Social Goods’ shirt to benefit the California Fire Foundation, which makes a straightforward claim: “CLIMATE CHANGE IS REAL.” Or, in the words of Social Goods super-fan, and president/founder of social impact agency Invisible Hand, Genevieve Roth, her “pretty robust collection” makes her feel “like my outsides match my insides.”
A lot of these brands, like Parks Project and the New York–based Social Goods, put their money where their shout is and directly support the causes they describe. Now you might wonder: Is it easy for the proponents of this aesthetic to stay so positive? Not at all!
“When we hear something in the news, we can lean towards our snarky nature. But then come back to optimistic and hopeful and solution-driven messages,” says Social Goods co-founder Lisa Sokolov.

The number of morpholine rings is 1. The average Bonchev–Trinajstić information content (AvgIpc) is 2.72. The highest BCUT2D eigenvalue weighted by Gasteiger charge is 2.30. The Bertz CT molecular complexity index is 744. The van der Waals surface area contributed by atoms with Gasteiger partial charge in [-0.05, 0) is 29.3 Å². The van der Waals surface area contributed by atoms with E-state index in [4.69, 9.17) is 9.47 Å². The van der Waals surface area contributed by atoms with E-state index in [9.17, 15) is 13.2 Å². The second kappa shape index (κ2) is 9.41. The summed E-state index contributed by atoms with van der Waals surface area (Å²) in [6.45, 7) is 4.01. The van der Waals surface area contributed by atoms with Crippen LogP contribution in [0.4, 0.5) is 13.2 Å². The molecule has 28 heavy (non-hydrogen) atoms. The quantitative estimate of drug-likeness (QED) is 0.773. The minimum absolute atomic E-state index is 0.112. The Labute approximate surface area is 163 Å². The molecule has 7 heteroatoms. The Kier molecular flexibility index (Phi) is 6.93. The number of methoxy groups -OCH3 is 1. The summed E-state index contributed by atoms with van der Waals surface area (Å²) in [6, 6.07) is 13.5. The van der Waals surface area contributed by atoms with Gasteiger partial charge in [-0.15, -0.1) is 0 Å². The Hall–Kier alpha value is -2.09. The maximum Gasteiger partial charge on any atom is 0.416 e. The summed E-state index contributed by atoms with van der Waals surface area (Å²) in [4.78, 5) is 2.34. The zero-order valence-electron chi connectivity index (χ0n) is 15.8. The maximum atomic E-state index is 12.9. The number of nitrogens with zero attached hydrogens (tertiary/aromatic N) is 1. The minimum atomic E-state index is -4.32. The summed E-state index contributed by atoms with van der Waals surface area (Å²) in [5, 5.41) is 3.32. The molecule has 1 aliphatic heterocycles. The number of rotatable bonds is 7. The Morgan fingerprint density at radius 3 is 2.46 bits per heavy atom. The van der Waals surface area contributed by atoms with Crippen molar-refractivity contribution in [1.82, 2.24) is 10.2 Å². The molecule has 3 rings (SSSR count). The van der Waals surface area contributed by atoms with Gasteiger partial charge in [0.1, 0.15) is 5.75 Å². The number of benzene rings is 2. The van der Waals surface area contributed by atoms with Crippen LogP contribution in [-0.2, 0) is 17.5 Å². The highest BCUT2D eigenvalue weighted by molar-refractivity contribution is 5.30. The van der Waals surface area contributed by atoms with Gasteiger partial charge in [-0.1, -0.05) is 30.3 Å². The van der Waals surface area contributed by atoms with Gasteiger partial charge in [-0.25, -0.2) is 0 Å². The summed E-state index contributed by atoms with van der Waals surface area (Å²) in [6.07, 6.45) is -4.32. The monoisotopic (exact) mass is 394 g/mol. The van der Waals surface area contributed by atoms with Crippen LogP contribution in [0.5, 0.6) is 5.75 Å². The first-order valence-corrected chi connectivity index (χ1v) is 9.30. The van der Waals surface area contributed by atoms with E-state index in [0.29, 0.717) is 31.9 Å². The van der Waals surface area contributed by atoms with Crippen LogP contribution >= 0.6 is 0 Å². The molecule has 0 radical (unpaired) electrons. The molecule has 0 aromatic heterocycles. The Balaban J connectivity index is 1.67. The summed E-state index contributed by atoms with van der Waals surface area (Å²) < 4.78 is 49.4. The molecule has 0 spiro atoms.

“Anything and everything that had to do with the election made my claws come out,” added her sister and co-founder Kate Sokolov, “but that didn’t lend itself to merchandise. We have a few ideas percolating around the inauguration that we’re trying to finalize. We’re excited for 2021 and the theme of brighter and happier New Year.”
It’s already turned out a little more complicated than that. The bleak ecosystem that brought us these earnest tees persists. It looks like we might still be covering our screaming hearts with cheerful words for just a little, interminable period of time longer.